Specialist Chapter: New Challenges in Proving Patent Infringement Damages in the United States

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In summary

Over the past decade, the degree of scrutiny under which courts in the United States evaluate a party’s damages calculations, and particularly the methodology employed by the damages expert in determining reasonable royalties, has changed. Parties file complex pre-trial Daubert motions attacking the admissibility of damages experts’ testimony. The cases over the past year suggest that US courts now exercise more flexibility in what they find to be admissible.

Discussion points

  • Tying facts of the case to the damages analysis
  • Comparability of licences
  • Temporal considerations
  • Apportionment

Referenced in this article

  • Daubert

Over the past decade, the degree of scrutiny under which courts in the United States evaluate a party’s damages calculations, and particularly the methodology employed by the damages expert in determining reasonable royalties, has changed. Parties file complex pre-trial Daubert[1] motions attacking the admissibility of damages experts’ testimony.[2] For challenges addressing reasonable royalty damages, US courts apply a discerning eye to three main items:

  • Has the expert tied the specific facts of the case to the methodology used to reach its opinion?
  • Has the expert relied on sufficiently comparable licence agreements?
  • Has the expert sufficiently apportioned the value of the patented technology from the unpatented aspects of the accused product?

Under Daubert, US judges do not hesitate to exclude damages opinions that fail to meet the demanding reliability requirements for admissibility.[3] The escalation in excluding patent damages opinions under Daubert began in earnest about 10 years ago, with the courts initially being rigid in application of admissibility standards.[4] The cases over the past year, however, suggest that US courts now exercise more flexibility in what they find to be admissible.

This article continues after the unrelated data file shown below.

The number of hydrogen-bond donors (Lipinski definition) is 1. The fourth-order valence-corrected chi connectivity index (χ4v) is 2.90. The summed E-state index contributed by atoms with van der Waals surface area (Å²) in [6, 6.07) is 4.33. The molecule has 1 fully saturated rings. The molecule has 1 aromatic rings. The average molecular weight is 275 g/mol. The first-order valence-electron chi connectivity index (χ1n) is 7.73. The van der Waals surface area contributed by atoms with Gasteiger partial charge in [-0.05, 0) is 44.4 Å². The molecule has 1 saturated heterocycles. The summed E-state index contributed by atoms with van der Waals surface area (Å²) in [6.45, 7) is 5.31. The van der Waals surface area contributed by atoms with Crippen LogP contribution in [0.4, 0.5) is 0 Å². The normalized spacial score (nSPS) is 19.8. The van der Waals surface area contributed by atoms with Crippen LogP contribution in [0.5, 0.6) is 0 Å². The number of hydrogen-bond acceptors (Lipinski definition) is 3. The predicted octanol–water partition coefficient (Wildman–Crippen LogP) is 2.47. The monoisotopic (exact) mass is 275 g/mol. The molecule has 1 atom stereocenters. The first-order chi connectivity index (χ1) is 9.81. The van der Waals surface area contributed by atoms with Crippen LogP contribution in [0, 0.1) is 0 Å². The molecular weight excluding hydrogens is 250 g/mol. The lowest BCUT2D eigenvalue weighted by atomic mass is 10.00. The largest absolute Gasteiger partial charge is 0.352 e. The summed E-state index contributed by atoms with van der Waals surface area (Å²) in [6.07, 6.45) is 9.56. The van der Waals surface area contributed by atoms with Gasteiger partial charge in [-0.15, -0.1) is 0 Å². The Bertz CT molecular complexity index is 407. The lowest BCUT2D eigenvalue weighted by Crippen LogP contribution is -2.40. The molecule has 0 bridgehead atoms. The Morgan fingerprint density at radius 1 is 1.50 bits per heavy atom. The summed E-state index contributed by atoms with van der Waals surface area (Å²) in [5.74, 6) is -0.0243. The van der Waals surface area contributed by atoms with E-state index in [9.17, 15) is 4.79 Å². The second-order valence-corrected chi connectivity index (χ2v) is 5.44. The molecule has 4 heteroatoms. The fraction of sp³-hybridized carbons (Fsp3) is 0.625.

Tying facts of the case to the damages analysis

While US courts recognise that ‘estimating a reasonable royalty is not an exact science’,[5] conclusory expert testimony on damages will not suffice in today’s environment. An expert may not simply recite comments regarding the 15 Georgia-Pacific factors, and then pronounce that the patented invention deserves a certain royalty rate. Instead, the ‘damages experts must not only analyze the applicable factors, but also carefully tie those factors to the proposed royalty rate.’[6] This generally requires concrete reasons for how and why the patented invention or accused product meets or fails to meet a particular factor.[7]

Additionally, the expert must ‘carefully tie proof of damages to the claimed invention’s footprint in the marketplace’. While sometimes overlapping with considerations of apportionment, this factor requires showing that any value that the accused product attained from infringing, which the expert relies on to support a royalty rate, must be attributed to the patented features and not to other unpatented features.[8]

Damages opinions that a court likely would have excluded a few years ago can survive an admissibility challenge if the expert’s opinion is grounded in material relevant facts. For example, a district court recently allowed a reasonable royalty opinion that resulted in damages equalling 120 per cent of the accused infringer’s total sales revenues.[9] The court found that the expert sufficiently tied his opinions to the facts of the case by presenting an analysis of public information showing that the likely sales price of the accused product was four times higher than the accused infringer contended.

Comparability of licences

Before an expert relies on a licence agreement as evidence of a proper reasonable royalty, the expert must show that the licence agreement addresses technologically similar subject matter under economic circumstances comparable to what the parties would face in the hypothetical negotiation (ie, the date the accused infringer first infringed).[10]